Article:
Non-Verbal Job Interviewing Skills You Need To Master
Published: Jan 23, 2014
January 23, 2014
Subliminal Selling Skills For Successful Interviewing. The Interview...A Mysterious And Imperfect Process!
By Donald Truss, Sales Trainer and Executive Recruiter
The interview is really a sales meeting. You, the candidate are selling a product—yourself—to the interviewer—who is your customer. I believe that if an appropriate experiment could be devised, it could be proven that no buying decision has ever been made based solely on the facts. Instead, it is a feeling that occurs in the buyer. Interviewers make decisions based on emotions and gut feelings. Influencing these gut feelings will increase your chance of success.
Think about it. Does your family pet communicate with you without speaking? Absolutely. A non-verbal dialogue takes place. This is a subliminal dialogue, and something similar is taking place between you and the interviewer.
There are four distinct subliminal turning points in a successful selling process. Recognizing these turning points will give you the power to see and steer the interviewer’s emotional progression, increasing the probability of a favorable outcome. The four turns are:
1. When the interviewer turns the conversation from fun to business.
2. When you turn the conversation from your history to their problems.
3. When the interviewer turns the conversation onto your background.
4. When the interviewer turns to his/her boss for further action.
The 1st turn: the ice breaker.
This step is critical. Fail here and you may as well go home. Always start by talking about trivial things. Create lots of smiles; the goal is to make a business friend. Allow the interviewer to decide when to stop and talk business. The first turn occurs when the interviewer turns the conversation from pleasure to business by saying something like “OK, let’s talk about your background.” Giving the interviewer this control is critical. It gives him or her the feelings of confidence in you as a cooperative candidate. Failure here is a deal breaker.
The 2nd turn: getting them to admit they have pain.
The second turn is caused by you. Most interviewers conduct their business partially distracted and often take the easy way out by saying "So, tell me about yourself. How does your background relate to this job?" It is very easy to destroy the friendship here by being too dominant. While your background is interesting and there is a lot of information to exchange with the interviewer, it is important that you reverse the direction of this line of questioning.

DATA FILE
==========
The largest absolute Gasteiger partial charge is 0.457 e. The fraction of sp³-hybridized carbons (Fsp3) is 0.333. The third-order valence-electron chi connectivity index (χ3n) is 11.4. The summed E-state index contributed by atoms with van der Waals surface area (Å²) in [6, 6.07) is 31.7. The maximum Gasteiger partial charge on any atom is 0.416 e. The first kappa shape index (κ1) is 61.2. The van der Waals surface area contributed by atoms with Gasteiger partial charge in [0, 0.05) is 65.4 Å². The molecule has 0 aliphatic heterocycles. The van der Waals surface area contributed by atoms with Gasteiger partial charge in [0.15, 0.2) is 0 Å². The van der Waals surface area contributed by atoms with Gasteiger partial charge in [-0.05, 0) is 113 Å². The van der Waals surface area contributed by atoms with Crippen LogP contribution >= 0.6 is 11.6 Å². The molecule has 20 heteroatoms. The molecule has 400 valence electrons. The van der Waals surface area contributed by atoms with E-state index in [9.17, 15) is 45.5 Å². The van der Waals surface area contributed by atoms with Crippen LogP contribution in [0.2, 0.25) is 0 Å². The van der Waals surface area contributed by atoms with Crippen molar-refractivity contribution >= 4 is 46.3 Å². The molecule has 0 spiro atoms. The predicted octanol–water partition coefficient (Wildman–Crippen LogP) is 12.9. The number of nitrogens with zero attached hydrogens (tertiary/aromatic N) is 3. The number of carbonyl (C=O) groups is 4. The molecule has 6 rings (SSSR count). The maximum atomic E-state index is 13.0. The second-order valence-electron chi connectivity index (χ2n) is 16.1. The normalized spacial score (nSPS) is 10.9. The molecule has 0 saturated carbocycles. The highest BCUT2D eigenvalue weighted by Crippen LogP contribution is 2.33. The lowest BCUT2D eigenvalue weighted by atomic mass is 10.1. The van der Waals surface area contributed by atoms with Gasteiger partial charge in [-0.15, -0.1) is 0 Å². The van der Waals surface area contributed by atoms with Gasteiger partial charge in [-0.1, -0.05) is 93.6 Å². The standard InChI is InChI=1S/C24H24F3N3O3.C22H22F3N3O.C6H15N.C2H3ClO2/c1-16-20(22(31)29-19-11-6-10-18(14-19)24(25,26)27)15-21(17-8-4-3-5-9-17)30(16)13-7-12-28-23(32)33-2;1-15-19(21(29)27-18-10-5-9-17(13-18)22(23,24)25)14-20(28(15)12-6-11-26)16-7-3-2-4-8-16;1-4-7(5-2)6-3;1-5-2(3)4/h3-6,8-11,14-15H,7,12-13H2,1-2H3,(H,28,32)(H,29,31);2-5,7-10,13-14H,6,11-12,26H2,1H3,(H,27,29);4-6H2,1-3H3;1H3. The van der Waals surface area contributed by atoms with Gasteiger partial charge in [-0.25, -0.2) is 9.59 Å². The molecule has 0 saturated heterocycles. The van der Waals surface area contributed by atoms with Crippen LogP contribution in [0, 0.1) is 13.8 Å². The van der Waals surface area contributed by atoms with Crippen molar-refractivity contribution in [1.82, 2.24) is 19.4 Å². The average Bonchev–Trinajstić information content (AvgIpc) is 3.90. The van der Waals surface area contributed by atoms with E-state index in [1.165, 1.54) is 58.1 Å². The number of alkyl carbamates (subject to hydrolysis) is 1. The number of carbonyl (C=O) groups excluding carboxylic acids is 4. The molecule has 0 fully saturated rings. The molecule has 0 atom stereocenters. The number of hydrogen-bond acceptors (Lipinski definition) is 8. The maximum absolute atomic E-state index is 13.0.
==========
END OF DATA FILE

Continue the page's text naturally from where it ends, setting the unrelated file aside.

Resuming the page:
The truth is that interviewers are like patients, and you are like a doctor. They have a problem and they want relief. You may be the perfect person to cure them, but they won’t accept your medicine until after they feel confident that you fully understand them. (Seek first to understand).
This is art—you must answer just enough of their question to demonstrate that you are cooperative, but then turn the conversation onto their problem as quickly as possible. As they describe their problems, prompt them to describe in more detail. Listen, and get them to admit to the severity of their problems. Make visual acknowledgements showing you understand as the interviewer describes his or her pain. Don’t rush this phase of the meeting. Give them control and encourage them to continue.
Do not offer advice! Offering advice will provoke feelings of competition in the interviewer.
OK—you are successful so far and they are telling you about their needs. The interviewer will eventually become exhausted. Watch, listen, stay quiet, and wait for “The 3rd Turn,” when they think or say “can you help me with this?”
The 3rd turn: when they give you permission to describe your background.
Finally it is your turn! Now you have their permission to describe your background as it relates to their problem. They will be listening—but this is an emotional exchange. Don’t focus on details.
Do not solve any problem at this stage! They are subliminally analyzing all of the details surrounding you and your descriptions. Your patience, confidence, and enthusiasm are the keys to a positive result.
* The real meaning behind questions.
Questions are a way of buying time. If they really like you, they will sometimes avoid asking questions that may bring disappointment. When the interviewer asks very detailed questions, it is often a sign of his or her stress. S/he is looking for reasons to feel confident again. The goal here is to reduce his or her stress by showing confidence and acting in a reassuring way. Your answers should be predictable.
* Describing your background: your pitch.
Your “pitch” is your offer of relief from their pain. It should be rehearsed, succinct, focused, and complete. The more research you have done before the interview, the better your pitch will be. Deliver your pitch, and then shut up, and wait.
You have described your background as it is related to their requirements, and now you need to allow the interviewer to pause and process all that he or she has taken in from you. You must give them time to think, so stay quiet, and wait. The goal is for them to say “let me show your resume to my boss and see where we go from here.” Patience is required. They will either buy or not.
Success is a feeling, and feelings are contagious. Stay smiling, confident, and happy. Be energetic and optimistic, as you leave to interview with their competitor!
About the Author
Donald Truss is a Sales Trainer, Business Process Consultant, and Executive Recruiter – 3,000 requisitions filled and counting! He can be found on LinkedIn. His website at www.SolidusServicesGroup.com.
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